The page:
Thursday, October 7, 2010

Lady in Pink

It's a very romantic tale, involving amour, art, war & Paris. What's not to love about this portrait, of one Mme. Marthe de Florian, completed in Paris around 1898. The beautiful Madame was 24 when she sat for the painting, and of course she had many admirers~

It is a slightly coquettish painting, with her dress slipped just off her shoulder yet still held firmly there by her long, slender fingers. In her other hand she holds a white flower (or is it pinned to her dress?)~ purity? She is proper & demeure, not looking at the painter/viewer, but the corners of her mouth are turned up in a slight smile. "Admire me, yes, am I not beautiful?" Yes, this is a very private work between the muse and her admirer, and a love note to her on his calling card was also found. The painter was pushing 60 years old to her 24; "look but don't touch," I think she's saying. Hehe. It was not uncommon at the time for married women to receive letters of affection from other men. Mme. de Florian in fact kept her various letters tied up with ribbons color-coordinated by sender. Welcome to France, in Another Era.

The painter was the Italian Giovanni Boldini, who came to Paris in 1871 and was heavily influenced by English portraiture. He was a contemporary of the very masterful John Singer Sargent. Here is another Boldini, done later~ 1911, Princesse Marthe Bibesco, now in a private collection~
Similar pose, similar hair, similar loose slightly impressionistic 19C portaiture brushstrokes around a very tight core portrait; again I love how he has shown her slim fingers, and composed her in a classic triangular pose drawing your eye right up her delicate arms to her coiffed head and tiara, revealing her elegant neckline; she is graceful but fixed, the background and clothing seeming to show movement. In both paintings, if feels like the room is spinning, as we are intoxicated by the beauty of these delicate women; ahh yes, it all works well, fantastic...

Here is a Boldini self-portrait; he also painted portraits of prominent members of society and other painters, including Whistler and Degas; the brushstrokes on the background are very current 19C; according to Time magazine in 1933 he was known as "the Master of Swish"~
The painting was in the possession of Madame's grand-daughter, who decided just before WWII that it was a good time to leave Paris and retire to the South of France (ya think?). She was never to return. She recently passed at the age of 91, but the rent or maintenance on the Paris flat had been paid for all these years. The flat, untouched for 70 years, was opened by an auctioneer; like a fine time-capsule, sprinkled with fine Parisian dust. Here, apparently, someone has done the dusting~
So much to love about this room; the painted furniture, books & letters on the open bookcase at left; paintings & mirrors...
The painting sold recently at Hotel Drouot (worth another post) for about $3 million. It took the auctioneer some time to investigate & authenticate the painting's provenance. Fascinating story behind a fascinating painting...


  1. Can you imagine going into a flat like that and seeing all the treasures it has held secret for so many years. a dream.
    I love the second painting, the hard and soft edges. I'm also a fan of Sargent, his work is absolutly amazing.
    Ha ha, love 'the swish', I'm going to try some 'swish' on my next painting!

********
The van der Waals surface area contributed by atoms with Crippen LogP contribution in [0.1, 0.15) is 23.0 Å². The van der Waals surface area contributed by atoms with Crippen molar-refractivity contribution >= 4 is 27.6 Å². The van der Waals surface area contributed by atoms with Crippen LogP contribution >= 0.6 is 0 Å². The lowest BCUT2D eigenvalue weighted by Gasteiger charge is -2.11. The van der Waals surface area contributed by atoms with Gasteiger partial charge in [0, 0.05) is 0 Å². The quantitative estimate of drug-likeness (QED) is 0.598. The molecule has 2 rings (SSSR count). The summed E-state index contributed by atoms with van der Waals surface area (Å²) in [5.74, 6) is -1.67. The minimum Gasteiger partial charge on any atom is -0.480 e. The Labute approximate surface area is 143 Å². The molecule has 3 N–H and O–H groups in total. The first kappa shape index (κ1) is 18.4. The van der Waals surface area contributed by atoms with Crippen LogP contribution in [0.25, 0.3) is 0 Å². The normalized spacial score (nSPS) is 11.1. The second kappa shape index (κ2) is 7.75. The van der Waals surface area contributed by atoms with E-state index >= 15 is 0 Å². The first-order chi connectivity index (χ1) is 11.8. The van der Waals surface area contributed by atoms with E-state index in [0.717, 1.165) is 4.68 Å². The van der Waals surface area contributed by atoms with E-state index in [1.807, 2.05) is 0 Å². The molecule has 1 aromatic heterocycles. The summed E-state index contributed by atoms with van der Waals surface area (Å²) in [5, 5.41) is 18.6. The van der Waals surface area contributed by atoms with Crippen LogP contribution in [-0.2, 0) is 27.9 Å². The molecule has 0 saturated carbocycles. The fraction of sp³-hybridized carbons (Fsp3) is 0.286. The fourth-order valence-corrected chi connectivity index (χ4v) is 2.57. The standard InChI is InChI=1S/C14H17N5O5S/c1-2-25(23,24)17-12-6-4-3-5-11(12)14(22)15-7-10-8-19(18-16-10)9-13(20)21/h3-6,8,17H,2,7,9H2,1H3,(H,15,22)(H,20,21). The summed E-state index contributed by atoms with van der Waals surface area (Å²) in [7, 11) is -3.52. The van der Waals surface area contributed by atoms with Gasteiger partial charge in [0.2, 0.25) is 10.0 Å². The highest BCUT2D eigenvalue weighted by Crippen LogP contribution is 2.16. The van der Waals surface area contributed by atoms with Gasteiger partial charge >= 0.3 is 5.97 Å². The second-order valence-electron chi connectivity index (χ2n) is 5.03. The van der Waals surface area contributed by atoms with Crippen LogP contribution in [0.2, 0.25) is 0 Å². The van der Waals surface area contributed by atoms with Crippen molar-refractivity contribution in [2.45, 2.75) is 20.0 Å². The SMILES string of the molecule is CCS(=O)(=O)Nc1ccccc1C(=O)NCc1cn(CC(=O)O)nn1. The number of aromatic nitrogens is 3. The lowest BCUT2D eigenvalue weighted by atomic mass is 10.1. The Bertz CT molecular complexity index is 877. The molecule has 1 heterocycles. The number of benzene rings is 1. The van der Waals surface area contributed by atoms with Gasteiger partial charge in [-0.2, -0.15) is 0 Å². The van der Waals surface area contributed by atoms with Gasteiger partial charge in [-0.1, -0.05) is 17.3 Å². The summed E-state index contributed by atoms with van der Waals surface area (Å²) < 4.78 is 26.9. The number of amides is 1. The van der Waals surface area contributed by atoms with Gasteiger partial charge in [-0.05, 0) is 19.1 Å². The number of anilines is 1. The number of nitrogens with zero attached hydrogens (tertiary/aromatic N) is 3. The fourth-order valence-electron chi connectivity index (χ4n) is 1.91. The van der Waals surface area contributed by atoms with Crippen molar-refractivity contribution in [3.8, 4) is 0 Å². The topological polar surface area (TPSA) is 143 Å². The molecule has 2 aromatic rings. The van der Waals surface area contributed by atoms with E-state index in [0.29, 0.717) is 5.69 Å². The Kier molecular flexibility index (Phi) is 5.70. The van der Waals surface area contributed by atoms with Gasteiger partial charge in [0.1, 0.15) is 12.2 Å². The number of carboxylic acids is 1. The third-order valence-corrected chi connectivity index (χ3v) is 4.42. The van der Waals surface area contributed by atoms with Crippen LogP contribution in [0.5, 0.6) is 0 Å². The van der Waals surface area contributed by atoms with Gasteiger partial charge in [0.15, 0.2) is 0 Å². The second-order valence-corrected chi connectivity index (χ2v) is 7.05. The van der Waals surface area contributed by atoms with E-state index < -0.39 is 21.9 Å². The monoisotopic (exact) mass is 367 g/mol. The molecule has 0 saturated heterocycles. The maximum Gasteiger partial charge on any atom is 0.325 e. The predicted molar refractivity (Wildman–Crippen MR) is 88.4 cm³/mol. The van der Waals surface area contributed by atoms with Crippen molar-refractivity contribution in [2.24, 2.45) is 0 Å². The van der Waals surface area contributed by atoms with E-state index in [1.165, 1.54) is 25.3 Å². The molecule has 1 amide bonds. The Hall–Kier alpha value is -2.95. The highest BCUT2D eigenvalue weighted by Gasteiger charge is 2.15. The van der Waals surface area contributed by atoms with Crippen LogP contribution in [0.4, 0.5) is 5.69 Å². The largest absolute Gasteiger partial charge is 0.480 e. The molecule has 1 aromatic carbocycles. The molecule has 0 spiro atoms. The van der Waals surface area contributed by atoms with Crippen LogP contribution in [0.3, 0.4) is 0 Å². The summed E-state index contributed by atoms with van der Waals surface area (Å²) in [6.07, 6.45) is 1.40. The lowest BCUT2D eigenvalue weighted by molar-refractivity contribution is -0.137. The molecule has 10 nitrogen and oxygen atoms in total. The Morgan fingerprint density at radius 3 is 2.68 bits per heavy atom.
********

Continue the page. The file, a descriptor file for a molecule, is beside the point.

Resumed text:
Thanks for sharing.

  2. So fascinating .... what a wonderful story, and what beautiful paintings!
    $3 million ... amazing! Who bought it? I'm sure there were many many more treasures at her home.


  3. Nancy, I knew you would love this; you know the language....Sargent, a dream....amazing amazing amazing. hard to imagine the grand-daughter was 20-something herself when she left, though she lived like this....the book and reading cart, the china, the paintings....Ahhh....

  4. What a very interesting story and the paintings are just gorgeous! When I was looking at the paintings, especially the first one I was thinking what beauty but I was also thinking that pose of hers must have been very hard to keep all those hours she sat for the artist! Thanks for sharing this lovely story!

  5. Andrea, this is a breathtaking post, the art portraits, the flat, oh my!!

    Come see I have you in my sidebar along with Metis Linens!


    Art by Karena

  6. wow, utterly amazing. Thank you SO much for introducing me to this artist!

  7. красивые картины! и интерьер!

  8. Andrea, What a beautiful post and facinating story! The story behind art are as head spinning as the work itself!
    I am so inspired!

  9. What a fascinating story, indeed!
    The artwork is beautiful, and the room is just heavenly!

    I also wanted to stop by to thank you again!
    My basket arrived a couple of days ago, filled with gorgeous presents.
    The lavender has filled my bedroom with the most glorious scent!
    The soap is too beautiful to use!
    I'm going to have to work on my culinary skills before using the gourmet herbs and salts!
    Or perhaps your gifts will improve my cooking on their own :)
    Thank you again for everything.

    xo xo

  10. I am so thrilled to win Laura's wonderful giveaway. And that basket is something I will soooo cherish!

  11. It was so great to finally meet you in person on Sunday!
    I wish you and Laura much success with Metis!
    I included Metis in my last post.
    I hope you like it!

  12. Ah you beat me to the punch! Well done~bravo. I am just swooning over this art.

  13. You're so right -the story behind some of the art is sometimes more fascinating than the actual art! I'm off now to find out more about Hotel Drouot.